Ask Your Question

What is a good thinning algorithm for getting the "skeleton" of characters for OCR?

Hi guys I have a few thousand training examples for my neural network that looks like:

The thickness does vary in my training set. The accuracy of the neural network on the test set isnt bad, as its around 97% but I have problems when the characters are super small, with a high thickness. I want to normalize the characters to have a standard thickness if possible using a thinning algorithm. I have found many papers that talk about them, but never explain in detail how they work. I was wondering if anyone knew a nice way to do this in OpenCV? I would be very greatful! Thanks.

edit retag close merge delete

4 answers

Sort by ยป oldest newest most voted

I did some more research and discovered this article

I found that somone implemented this algorithim in opencv here

I then converted the code to the C++ opencv using Mats.

    void ThinSubiteration1(Mat & pSrc, Mat & pDst) {
int rows = pSrc.rows;
int cols = pSrc.cols;
pSrc.copyTo(pDst);
for(int i = 0; i < rows; i++) {
for(int j = 0; j < cols; j++) {
if(pSrc.at<float>(i, j) == 1.0f) {
/// get 8 neighbors
/// calculate C(p)
int neighbor0 = (int) pSrc.at<float>( i-1, j-1);
int neighbor1 = (int) pSrc.at<float>( i-1, j);
int neighbor2 = (int) pSrc.at<float>( i-1, j+1);
int neighbor3 = (int) pSrc.at<float>( i, j+1);
int neighbor4 = (int) pSrc.at<float>( i+1, j+1);
int neighbor5 = (int) pSrc.at<float>( i+1, j);
int neighbor6 = (int) pSrc.at<float>( i+1, j-1);
int neighbor7 = (int) pSrc.at<float>( i, j-1);
int C = int(~neighbor1 & ( neighbor2 | neighbor3)) +
int(~neighbor3 & ( neighbor4 | neighbor5)) +
int(~neighbor5 & ( neighbor6 | neighbor7)) +
int(~neighbor7 & ( neighbor0 | neighbor1));
if(C == 1) {
/// calculate N
int N1 = int(neighbor0 | neighbor1) +
int(neighbor2 | neighbor3) +
int(neighbor4 | neighbor5) +
int(neighbor6 | neighbor7);
int N2 = int(neighbor1 | neighbor2) +
int(neighbor3 | neighbor4) +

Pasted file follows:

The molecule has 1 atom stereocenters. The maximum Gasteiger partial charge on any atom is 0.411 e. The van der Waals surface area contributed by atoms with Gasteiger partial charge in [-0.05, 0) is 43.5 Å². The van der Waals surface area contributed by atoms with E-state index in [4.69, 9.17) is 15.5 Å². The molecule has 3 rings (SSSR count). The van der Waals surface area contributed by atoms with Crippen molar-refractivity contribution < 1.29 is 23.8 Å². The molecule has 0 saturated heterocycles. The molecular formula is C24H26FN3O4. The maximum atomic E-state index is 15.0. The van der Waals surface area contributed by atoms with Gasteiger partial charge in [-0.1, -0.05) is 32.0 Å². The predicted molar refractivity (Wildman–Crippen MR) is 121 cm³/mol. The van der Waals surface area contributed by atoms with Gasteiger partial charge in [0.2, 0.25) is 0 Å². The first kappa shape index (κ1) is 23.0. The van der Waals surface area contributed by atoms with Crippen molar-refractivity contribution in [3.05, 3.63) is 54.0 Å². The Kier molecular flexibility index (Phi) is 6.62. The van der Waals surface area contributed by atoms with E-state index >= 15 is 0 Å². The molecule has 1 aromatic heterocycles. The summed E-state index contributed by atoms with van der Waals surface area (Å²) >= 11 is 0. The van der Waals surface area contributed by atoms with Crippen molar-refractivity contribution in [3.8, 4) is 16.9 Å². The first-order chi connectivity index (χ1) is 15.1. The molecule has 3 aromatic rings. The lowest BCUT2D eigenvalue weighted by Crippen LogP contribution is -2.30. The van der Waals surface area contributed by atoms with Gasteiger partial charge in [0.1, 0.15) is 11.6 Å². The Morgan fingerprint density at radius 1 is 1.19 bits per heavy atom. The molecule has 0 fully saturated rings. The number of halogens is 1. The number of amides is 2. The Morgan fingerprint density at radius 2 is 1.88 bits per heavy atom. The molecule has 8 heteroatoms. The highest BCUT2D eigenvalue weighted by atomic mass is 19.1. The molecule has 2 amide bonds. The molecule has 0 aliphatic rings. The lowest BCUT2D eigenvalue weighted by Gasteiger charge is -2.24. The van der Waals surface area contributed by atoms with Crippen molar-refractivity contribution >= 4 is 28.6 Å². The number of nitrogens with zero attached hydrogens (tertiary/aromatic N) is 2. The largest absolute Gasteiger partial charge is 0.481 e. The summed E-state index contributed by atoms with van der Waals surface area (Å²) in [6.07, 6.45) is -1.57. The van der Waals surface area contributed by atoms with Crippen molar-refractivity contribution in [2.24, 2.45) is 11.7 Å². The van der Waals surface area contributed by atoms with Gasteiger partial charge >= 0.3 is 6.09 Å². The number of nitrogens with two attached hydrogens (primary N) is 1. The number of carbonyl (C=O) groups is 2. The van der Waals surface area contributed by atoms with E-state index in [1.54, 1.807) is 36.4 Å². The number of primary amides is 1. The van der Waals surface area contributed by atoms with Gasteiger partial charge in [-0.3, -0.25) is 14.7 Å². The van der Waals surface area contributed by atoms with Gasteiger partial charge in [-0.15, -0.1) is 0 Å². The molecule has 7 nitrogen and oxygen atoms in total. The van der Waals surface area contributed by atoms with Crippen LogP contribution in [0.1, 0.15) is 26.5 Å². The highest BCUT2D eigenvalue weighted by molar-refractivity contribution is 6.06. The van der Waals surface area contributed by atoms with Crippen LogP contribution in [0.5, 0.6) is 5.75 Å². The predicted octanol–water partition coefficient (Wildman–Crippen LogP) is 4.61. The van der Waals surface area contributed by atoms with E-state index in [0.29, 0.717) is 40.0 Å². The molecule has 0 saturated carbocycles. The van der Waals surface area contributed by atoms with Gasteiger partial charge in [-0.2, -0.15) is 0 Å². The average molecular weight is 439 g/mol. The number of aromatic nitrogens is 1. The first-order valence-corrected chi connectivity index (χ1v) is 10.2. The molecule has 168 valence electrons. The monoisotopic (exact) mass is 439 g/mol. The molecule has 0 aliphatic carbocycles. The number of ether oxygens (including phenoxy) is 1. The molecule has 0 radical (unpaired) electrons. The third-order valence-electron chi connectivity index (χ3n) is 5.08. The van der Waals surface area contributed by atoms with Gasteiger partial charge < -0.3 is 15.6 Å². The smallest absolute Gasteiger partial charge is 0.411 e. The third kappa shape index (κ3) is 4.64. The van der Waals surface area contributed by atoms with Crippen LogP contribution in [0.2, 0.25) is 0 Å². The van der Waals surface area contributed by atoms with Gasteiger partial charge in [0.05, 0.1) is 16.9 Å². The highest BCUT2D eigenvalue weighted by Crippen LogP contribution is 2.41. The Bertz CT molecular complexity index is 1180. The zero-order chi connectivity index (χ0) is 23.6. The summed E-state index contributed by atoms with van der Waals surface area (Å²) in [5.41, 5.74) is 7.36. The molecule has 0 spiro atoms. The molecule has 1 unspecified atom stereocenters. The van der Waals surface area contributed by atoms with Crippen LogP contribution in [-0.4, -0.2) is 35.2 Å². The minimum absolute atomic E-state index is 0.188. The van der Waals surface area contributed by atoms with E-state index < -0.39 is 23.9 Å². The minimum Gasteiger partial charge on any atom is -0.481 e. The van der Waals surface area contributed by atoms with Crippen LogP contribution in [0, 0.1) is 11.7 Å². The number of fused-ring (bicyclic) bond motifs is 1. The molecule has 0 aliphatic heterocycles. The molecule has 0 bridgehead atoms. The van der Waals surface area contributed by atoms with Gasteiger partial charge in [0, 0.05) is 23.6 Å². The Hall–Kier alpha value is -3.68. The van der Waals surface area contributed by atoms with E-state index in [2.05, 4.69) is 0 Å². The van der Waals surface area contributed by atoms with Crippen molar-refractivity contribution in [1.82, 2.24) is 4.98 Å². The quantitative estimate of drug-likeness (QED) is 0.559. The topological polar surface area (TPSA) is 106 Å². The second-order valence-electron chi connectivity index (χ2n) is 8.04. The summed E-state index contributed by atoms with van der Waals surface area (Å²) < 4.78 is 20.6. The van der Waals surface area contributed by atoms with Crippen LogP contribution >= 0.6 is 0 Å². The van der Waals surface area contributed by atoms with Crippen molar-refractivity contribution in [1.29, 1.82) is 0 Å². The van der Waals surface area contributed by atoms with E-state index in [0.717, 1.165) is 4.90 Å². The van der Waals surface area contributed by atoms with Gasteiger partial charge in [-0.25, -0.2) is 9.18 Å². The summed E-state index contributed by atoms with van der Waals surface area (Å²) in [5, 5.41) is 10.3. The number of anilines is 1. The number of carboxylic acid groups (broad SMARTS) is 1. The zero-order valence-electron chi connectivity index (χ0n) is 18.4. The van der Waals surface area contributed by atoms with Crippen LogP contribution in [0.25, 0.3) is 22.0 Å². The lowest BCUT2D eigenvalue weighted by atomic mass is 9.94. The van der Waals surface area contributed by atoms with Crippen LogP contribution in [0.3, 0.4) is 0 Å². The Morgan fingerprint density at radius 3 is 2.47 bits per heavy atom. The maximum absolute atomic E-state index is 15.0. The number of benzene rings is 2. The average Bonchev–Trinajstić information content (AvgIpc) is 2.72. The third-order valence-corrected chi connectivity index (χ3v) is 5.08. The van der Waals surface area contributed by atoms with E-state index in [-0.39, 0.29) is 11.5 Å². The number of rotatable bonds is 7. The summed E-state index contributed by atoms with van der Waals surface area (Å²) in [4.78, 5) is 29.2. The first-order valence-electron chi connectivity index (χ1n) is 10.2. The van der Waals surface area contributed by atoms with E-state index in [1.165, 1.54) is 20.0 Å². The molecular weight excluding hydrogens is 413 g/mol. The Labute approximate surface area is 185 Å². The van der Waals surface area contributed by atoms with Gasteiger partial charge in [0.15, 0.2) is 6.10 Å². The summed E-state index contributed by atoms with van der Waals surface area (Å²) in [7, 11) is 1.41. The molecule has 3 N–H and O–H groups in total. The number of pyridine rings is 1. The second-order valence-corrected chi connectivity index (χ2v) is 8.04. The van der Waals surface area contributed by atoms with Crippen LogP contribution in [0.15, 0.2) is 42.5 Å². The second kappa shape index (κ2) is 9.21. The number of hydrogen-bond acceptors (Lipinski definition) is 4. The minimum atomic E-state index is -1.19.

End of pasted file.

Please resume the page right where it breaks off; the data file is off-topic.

int(neighbor5 | neighbor6) +
int(neighbor7 | neighbor0);
int N = min(N1,N2);
if ((N == 2) || (N == 3)) {
/// calculate criteria 3
int c3 = ( neighbor1 | neighbor2 | ~neighbor4) & neighbor3;
if(c3 == 0) {
pDst.at<float>( i, j) = 0.0f;
}
}
}
}
}
}
}

void ThinSubiteration2(Mat & pSrc, Mat & pDst) {
int rows = pSrc.rows;
int cols = pSrc.cols;
pSrc.copyTo( pDst);
for(int i = 0; i < rows; i++) {
for(int j = 0; j < cols; j++) {
if (pSrc.at<float>( i, j) == 1.0f) {
/// get 8 neighbors
/// calculate C(p)
int neighbor0 = (int) pSrc.at<float>( i-1, j-1);
int neighbor1 = (int) pSrc.at<float>( i-1, j);
int neighbor2 = (int) pSrc.at<float>( i-1, j+1);
int neighbor3 = (int) pSrc.at<float>( i, j+1);
int neighbor4 = (int) pSrc.at<float>( i+1, j+1);
int neighbor5 = (int) pSrc.at<float>( i+1, j);
int neighbor6 = (int) pSrc.at<float>( i+1, j-1);
int neighbor7 = (int) pSrc.at<float>( i, j-1);
int C = int(~neighbor1 & ( neighbor2 | neighbor3)) +
int(~neighbor3 & ( neighbor4 | neighbor5)) +
int(~neighbor5 & ( neighbor6 | neighbor7)) +
int(~neighbor7 & ( neighbor0 | neighbor1));
if(C == 1) {
/// calculate N
int N1 = int(neighbor0 | neighbor1) +
int(neighbor2 | neighbor3) +
int(neighbor4 | neighbor5) +
int(neighbor6 | neighbor7);
int N2 = int(neighbor1 | neighbor2) +
int(neighbor3 | neighbor4) +
int(neighbor5 | neighbor6) +
int(neighbor7 | neighbor0);
int N = min(N1,N2);
if((N == 2) || (N == 3)) {
int E = (neighbor5 | neighbor6 | ~neighbor0) & neighbor7;
if(E == 0) {
pDst.at<float>(i, j) = 0.0f;
}
}
}
}
}
}
}

void HandOCR::normalizeLetter(Mat & inputarray, Mat & outputarray) {
bool bDone = false;
int rows = inputarray.rows;
int cols = inputarray.cols;

inputarray.convertTo(inputarray,CV_32FC1);

inputarray.copyTo(outputarray);

outputarray.convertTo(outputarray,CV_32FC1);

/// pad source
Mat p_enlarged_src = Mat(rows + 2, cols + 2, CV_32FC1);
for(int i = 0; i < (rows+2); i++) {
p_enlarged_src.at<float>(i, 0) = 0.0f;
p_enlarged_src.at<float>( i, cols+1) = 0.0f;
}
for(int j = 0; j < (cols+2); j++) {
p_enlarged_src.at<float>(0, j) = 0.0f;
p_enlarged_src.at<float>(rows+1, j ...
more

Comments

This is great for fingerprint! Thanks much!

( 2013-04-30 03:21:57 -0600 )edit

I've implemented the Zhang-Suen and Guo-Hall thinning algorithms in my blog. Using your image, the result for Zhang-Suen algorithm is on the left and for Guo-Hall algorithm is on the right.

more

Comments

1

Which method is more efficient?

( 2013-01-14 00:23:46 -0600 )edit

Hello @bsdnoobz. Im using your Zhang-Suen algorith for thinning fingerprints, But I have a problem: I'm looking for minutae int the skeleton with crossing-number method - I check the pixel values in 3x3 blocks. My problem is that with this in some places the width of line is 2 pixels. Whats the problem?

( 2013-04-30 03:02:33 -0600 )edit

Hey @bsdnoobz, your blog's domain name expired and the links are inaccessible anymore. Could you please provide alternative links.

( 2017-02-01 00:24:13 -0600 )edit

if your data is noisy you can try Chatbri and Kameyama's framework for thinning noisy images. They provide a java implementation: http://adapt.cs.tsukuba.ac.jp/~chatbri/web/publications.html

more

Which method is more efficient? Ans: Nash's implementation of Zhang-Suen algorithm produces good result. Though there isn't expected result upon thinning/skeletonising thick A, V, K, k, M, N, X, Y, y, Z, z, 2, 5 etc. There is little problem. Required close look.

more

Comments

this algorithm is excellent, thank you

( 2013-07-13 00:53:11 -0600 )edit

Stats

Asked: 2012-10-16 20:18:38 -0600

Seen: 44,092 times

Last updated: Apr 15 '13